The Guardian Album Review -- The Glare -- 4 starsNov 13th, 2009
David McAlmont, the extraordinary singers from Croydon who sounds like a celestial mix of Otis Redding, Marvin Gaye and Antony Hegarty, has pulled off an idiosyncratic triumph with this collaboration.
Inspired by contemporary news stories about the glare of the media, McAlmont recasts them as soul songs, set against rearrangements of some of Nyman’s movie themes.
Thought McAlmont has often worked with jazz artists in the past, there’s no jazz here, but the pieces often thicken and intensify with a spontaneous- sounding drive. Evocative ballads such as Secrets, Accusations and Charges (set to Nyman’s The Departure, from Gattaca) or Friendly Fire (over a sombre swirl from The Actors) show the singer’s ability to impart reverberating impact to the softest murmurs, but several of the pieces unfold over pounding minimalist riffs with a pop-infused directness.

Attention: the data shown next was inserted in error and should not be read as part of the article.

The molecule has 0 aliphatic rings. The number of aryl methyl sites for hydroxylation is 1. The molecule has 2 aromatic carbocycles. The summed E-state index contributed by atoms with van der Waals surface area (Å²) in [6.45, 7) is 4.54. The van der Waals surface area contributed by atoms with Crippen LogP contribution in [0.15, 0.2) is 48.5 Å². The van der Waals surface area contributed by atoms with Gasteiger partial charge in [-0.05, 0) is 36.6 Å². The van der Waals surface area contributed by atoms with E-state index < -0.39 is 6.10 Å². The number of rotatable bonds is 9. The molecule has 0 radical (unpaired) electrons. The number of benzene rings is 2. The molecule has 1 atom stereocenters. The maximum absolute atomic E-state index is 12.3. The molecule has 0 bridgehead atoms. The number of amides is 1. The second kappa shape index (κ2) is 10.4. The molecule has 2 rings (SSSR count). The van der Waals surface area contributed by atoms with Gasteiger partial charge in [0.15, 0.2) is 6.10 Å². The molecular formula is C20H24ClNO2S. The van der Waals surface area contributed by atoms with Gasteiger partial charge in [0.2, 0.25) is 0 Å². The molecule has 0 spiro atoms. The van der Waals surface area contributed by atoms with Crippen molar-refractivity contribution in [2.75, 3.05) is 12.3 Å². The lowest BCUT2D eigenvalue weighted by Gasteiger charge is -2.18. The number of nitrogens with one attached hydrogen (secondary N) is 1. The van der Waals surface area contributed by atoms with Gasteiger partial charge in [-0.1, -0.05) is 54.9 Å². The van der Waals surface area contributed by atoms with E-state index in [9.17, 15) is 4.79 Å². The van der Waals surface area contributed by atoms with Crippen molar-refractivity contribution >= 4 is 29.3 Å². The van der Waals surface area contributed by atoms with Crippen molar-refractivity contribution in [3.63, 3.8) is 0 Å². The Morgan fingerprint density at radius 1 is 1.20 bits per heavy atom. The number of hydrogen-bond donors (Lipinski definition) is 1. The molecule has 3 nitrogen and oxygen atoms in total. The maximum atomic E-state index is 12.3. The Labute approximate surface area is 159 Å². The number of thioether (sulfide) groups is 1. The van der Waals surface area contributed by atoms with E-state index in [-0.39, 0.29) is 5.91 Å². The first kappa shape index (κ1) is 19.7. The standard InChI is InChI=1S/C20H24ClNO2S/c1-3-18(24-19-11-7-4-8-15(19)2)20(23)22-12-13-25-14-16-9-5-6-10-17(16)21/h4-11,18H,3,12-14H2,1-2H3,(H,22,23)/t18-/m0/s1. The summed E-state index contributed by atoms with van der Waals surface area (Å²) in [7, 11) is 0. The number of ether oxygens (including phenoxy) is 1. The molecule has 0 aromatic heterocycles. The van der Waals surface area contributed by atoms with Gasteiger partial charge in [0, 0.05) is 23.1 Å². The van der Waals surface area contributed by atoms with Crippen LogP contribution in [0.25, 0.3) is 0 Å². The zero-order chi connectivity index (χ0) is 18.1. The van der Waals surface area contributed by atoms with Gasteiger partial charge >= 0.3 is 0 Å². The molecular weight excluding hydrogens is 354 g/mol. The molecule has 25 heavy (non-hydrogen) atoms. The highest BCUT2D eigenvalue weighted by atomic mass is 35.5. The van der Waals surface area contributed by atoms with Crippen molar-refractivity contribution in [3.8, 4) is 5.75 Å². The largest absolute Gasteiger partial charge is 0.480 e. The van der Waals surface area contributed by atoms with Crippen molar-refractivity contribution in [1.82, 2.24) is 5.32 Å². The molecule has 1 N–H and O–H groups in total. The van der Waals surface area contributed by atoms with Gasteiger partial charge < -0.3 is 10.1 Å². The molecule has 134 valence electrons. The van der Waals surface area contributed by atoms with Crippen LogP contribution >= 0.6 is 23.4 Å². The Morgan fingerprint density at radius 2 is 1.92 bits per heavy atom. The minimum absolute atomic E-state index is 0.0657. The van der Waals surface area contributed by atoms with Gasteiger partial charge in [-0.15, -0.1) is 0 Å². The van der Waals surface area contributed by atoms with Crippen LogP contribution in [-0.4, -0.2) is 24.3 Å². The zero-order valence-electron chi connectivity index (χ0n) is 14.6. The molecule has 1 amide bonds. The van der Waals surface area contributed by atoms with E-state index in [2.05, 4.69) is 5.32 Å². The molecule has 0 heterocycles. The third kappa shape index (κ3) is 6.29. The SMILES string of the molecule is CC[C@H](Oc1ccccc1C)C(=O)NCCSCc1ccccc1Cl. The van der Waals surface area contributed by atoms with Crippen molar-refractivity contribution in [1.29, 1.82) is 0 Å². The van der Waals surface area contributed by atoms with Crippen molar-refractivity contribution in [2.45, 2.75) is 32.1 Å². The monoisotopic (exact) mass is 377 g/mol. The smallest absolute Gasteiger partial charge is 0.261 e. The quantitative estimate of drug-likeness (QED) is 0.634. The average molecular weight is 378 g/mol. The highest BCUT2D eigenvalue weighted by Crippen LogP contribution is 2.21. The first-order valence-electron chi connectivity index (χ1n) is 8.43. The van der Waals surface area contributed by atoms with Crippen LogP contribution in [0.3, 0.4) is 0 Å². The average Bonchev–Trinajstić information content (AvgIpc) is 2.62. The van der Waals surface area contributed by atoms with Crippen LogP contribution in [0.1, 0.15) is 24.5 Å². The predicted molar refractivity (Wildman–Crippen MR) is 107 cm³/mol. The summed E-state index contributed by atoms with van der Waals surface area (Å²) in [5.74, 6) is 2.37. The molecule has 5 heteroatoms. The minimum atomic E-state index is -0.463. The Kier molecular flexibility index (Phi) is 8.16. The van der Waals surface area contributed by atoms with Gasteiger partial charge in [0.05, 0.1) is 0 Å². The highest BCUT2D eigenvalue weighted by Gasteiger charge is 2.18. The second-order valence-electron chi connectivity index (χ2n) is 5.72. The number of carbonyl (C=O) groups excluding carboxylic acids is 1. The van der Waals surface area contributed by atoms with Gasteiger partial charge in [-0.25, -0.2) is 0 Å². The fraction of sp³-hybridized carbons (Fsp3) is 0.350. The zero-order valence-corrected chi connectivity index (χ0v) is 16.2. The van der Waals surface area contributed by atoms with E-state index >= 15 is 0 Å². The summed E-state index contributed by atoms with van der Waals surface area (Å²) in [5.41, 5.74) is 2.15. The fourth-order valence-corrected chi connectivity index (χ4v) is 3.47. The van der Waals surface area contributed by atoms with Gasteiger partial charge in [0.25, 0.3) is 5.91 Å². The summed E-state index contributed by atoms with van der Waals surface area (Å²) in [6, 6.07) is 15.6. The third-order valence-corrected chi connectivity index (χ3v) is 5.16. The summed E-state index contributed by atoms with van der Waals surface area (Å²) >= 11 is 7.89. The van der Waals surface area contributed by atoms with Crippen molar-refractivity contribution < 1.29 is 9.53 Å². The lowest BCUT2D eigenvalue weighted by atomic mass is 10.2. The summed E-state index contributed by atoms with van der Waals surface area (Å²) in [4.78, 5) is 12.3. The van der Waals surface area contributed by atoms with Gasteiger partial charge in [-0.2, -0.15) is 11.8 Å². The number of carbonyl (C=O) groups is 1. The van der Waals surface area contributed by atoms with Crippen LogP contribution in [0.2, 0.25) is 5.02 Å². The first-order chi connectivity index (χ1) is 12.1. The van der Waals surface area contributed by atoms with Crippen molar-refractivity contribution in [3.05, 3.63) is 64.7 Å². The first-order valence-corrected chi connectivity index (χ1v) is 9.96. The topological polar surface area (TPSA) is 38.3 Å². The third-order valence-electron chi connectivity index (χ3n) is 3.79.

McAlmont’s lyrics occasionally creak under the weight of their serious subjects; and the 17 minute closing instrumental Songs for Tony is such an affective balance of Nyman grooves and modulating sax lines as to make one wish there had been more instrumental variation throughout the set. But it’s a fortuitously inspired collaboration all the same.